When top-notch companies focus on customer relationships, their goal is usually a mutually beneficial outcome: satisfied clients who are happy to pay more money to keep doing business with them. The foundation of that deep mutual regard and loyalty—as with any strong relationship—is trust and good communication.
A simple case comes from the personal finance industry. As market leaders in this space quickly learned, investors don't just want static monthly statements. They want portfolio-analysis tools that help them compare year-to-year, month-to-month, and lifetime transaction histories. Ideally, investors would like to see how their portfolios and actions compare to idealized models and to people who are similar to themselves.
In other words, they want to know everything that the company can tell them—about themselves.
The more analytics these financial companies offer, the more brand loyalty their customers develop. The more information they share—detailed information for each customer about herself, and aggregated information about customers as a group—the better off both the customers and the company become.
The lessons learned in the world of personal finance are quickly spilling over into many other domains, from retail to healthcare. Wellness companies are creating more complete electronic health records, and, in some cases, they provide personal health dashboards for viewing lab results, assessing risk factors, and tracking biometric trends. Utility companies have started to provide consumer analytics, particularly with the advent of smart meters and smart grids that collect data at a fine-grained level.
Sometimes companies even provide information that seems to benefit the consumer more than it does the company. For instance, if a big box retailer lets consumers review their own point-of-sale data and spending histories, it can also let them know about specials on frequently purchased items. The retailer might get less money on a specific transaction or two, but will make up for it by gaining customers' loyalty and trust.
Gathering information about consumption habits is just a starting point. To get to the next step of the relationship, companies should start giving customers control. Let them set alerts and thresholds of activity. For instance, cost-conscious electrical consumers might want to know quickly that their usage has spiked—and would rather know within a day or so, instead of waiting until their monthly statement arrives, that the dehumidifier they just bought is adding significantly to their bills. Others would rather not get a lot of email, and would choose a higher threshold or no threshold at all. A cable TV company, meanwhile, might allow customers to analyze their families' viewing habits to determine which channels and shows they are actually watching, and how much they are paying for unused services.
There's an entire class of technical capabilities designed to provide information to people: business intelligence, or BI. Most companies think of BI as an internal-only technology or practice, but solid customer-facing BI applications provide the trust, loyalty, and customer relationships described above.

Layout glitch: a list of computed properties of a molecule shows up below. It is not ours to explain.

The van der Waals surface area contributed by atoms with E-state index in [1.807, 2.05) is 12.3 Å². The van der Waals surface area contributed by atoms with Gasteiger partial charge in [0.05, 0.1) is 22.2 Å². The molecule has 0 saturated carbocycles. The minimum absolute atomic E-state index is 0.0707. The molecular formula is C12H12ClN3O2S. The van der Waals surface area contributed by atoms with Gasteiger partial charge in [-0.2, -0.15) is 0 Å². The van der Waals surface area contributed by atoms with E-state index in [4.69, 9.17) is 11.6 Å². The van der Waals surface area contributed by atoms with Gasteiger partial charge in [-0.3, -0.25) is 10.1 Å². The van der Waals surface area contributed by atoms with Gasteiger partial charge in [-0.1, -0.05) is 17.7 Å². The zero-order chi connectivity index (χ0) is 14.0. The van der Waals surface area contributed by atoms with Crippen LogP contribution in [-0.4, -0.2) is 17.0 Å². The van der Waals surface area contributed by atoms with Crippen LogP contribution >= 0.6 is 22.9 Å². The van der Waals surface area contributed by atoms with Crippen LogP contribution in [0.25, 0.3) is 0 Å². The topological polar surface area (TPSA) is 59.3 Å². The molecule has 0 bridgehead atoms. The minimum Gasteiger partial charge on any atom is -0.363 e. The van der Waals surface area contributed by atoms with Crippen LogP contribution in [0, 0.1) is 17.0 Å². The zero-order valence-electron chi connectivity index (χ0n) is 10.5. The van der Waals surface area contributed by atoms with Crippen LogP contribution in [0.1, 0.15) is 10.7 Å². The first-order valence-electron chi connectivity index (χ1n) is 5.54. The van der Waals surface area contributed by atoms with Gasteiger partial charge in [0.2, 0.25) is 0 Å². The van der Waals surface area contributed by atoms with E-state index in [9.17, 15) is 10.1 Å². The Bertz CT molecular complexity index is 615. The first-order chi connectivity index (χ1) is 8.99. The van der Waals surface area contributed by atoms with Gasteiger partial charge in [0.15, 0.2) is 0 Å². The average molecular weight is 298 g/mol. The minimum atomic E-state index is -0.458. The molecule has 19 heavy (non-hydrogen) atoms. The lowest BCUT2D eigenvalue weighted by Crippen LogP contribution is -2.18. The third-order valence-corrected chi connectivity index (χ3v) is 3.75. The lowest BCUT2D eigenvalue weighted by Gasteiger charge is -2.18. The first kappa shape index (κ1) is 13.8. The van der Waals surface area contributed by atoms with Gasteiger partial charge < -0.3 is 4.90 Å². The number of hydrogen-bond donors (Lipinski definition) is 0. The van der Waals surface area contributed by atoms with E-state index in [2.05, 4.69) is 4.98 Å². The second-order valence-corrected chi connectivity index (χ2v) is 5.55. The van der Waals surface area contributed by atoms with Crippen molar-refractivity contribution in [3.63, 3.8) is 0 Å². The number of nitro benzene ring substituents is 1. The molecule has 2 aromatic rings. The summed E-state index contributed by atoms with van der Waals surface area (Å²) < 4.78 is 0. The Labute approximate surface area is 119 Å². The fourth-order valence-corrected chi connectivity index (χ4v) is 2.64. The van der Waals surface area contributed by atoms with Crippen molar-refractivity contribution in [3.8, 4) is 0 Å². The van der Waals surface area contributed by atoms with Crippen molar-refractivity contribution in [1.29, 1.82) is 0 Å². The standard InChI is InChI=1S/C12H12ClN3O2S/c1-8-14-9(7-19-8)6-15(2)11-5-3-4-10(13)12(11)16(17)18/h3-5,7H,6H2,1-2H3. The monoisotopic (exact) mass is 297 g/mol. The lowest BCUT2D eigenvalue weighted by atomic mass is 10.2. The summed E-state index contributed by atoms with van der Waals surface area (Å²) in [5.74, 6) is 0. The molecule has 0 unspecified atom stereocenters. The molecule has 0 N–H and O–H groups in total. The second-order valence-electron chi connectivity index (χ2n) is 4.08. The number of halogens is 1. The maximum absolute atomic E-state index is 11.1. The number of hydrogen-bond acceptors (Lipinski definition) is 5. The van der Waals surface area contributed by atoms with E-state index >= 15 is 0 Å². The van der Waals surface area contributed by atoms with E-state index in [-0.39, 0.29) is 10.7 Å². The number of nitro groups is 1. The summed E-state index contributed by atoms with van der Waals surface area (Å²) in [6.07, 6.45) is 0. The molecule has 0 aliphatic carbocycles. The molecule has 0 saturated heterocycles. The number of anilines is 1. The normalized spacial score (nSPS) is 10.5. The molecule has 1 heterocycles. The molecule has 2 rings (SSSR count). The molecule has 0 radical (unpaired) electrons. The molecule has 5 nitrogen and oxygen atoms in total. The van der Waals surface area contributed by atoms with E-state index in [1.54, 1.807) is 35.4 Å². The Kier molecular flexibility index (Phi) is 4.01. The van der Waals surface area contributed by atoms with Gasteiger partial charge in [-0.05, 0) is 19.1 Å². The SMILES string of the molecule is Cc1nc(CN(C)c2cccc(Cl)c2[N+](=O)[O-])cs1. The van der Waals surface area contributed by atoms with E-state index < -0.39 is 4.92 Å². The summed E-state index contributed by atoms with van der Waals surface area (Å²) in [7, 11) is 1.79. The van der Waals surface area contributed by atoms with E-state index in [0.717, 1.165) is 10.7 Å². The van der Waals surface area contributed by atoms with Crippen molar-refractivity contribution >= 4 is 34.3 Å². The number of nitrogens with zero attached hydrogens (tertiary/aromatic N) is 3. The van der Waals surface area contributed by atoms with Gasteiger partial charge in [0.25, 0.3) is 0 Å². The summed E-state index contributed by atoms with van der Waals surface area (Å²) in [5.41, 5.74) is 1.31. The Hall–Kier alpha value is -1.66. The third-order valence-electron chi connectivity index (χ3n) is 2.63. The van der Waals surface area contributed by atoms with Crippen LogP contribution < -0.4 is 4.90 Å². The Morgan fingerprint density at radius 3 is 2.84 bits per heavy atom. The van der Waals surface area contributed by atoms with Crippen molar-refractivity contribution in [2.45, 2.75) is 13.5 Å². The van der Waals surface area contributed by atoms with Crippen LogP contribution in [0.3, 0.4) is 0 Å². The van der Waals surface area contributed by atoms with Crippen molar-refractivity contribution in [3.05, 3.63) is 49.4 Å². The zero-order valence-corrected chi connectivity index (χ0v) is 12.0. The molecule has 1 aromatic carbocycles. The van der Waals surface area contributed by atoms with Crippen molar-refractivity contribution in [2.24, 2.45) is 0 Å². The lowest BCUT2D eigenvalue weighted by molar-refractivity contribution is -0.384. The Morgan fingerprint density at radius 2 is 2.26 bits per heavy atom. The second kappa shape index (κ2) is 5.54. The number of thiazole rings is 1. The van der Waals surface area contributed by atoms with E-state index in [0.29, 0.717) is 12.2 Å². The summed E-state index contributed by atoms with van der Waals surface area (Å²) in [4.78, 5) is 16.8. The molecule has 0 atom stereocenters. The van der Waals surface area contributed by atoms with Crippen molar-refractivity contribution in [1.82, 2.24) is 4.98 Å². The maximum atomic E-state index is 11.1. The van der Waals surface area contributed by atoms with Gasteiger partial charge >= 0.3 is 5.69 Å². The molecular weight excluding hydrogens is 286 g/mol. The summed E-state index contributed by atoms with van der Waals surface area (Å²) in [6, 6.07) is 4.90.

Consider six criteria for deploying BI applications: usability, interactivity, scalability, security, data quality, and timeliness.
Usability: Resist the strong temptation to use fancy drag-and-drop Web interfaces. Use simple interface objects that everyone understands: drop-down boxes, radio buttons, column sorts, "OK" buttons. Being clear and obvious matters much more than being slick or cool. As an editor once told me, "Duh..." is better than "Huh?"
Interactivity: Always have something more to click. "Reporting" is boring, but even dull old quarterly statements become more valuable and interesting when they're information-rich and interactive.
Scalability: Don't bother to put out a rich, interactive environment that doesn't perform well.
Security: It almost goes without saying that trust starts with security, including Web site security, data security, application security, and optional data encryption to protect data in transit. And it's a selling point, so make sure your customers know their data is secure.
Data Quality: Don't think of data quality as something added to the CRM system. Clean data everywhere you can. Ideally, every transaction in your enterprise would be cleaned as it happens, because then real-time data from any system can be added into the mix.
Timeliness: Start to develop a strategy to provide information in real time. Alerts and real-time dashboards are eye-catchers, and they require information from production systems.
Once customers have analyzed their information through your applications, they're much less likely to jump ship and climb aboard with a competitor. Premium services have a high "stickiness" factor that grows as customers rely more on the information.
One final note: Most consumers won't pay for their own data. Whereas you might be tempted to sell analytic information in a B2B setting, your B2C revenue is more likely to come from the differentiation, loyalty, and trust that your customer-facing BI application provides.
Jake Freivald is vice president of corporate marketing at Information Builders, a provider of business intelligence and integration software.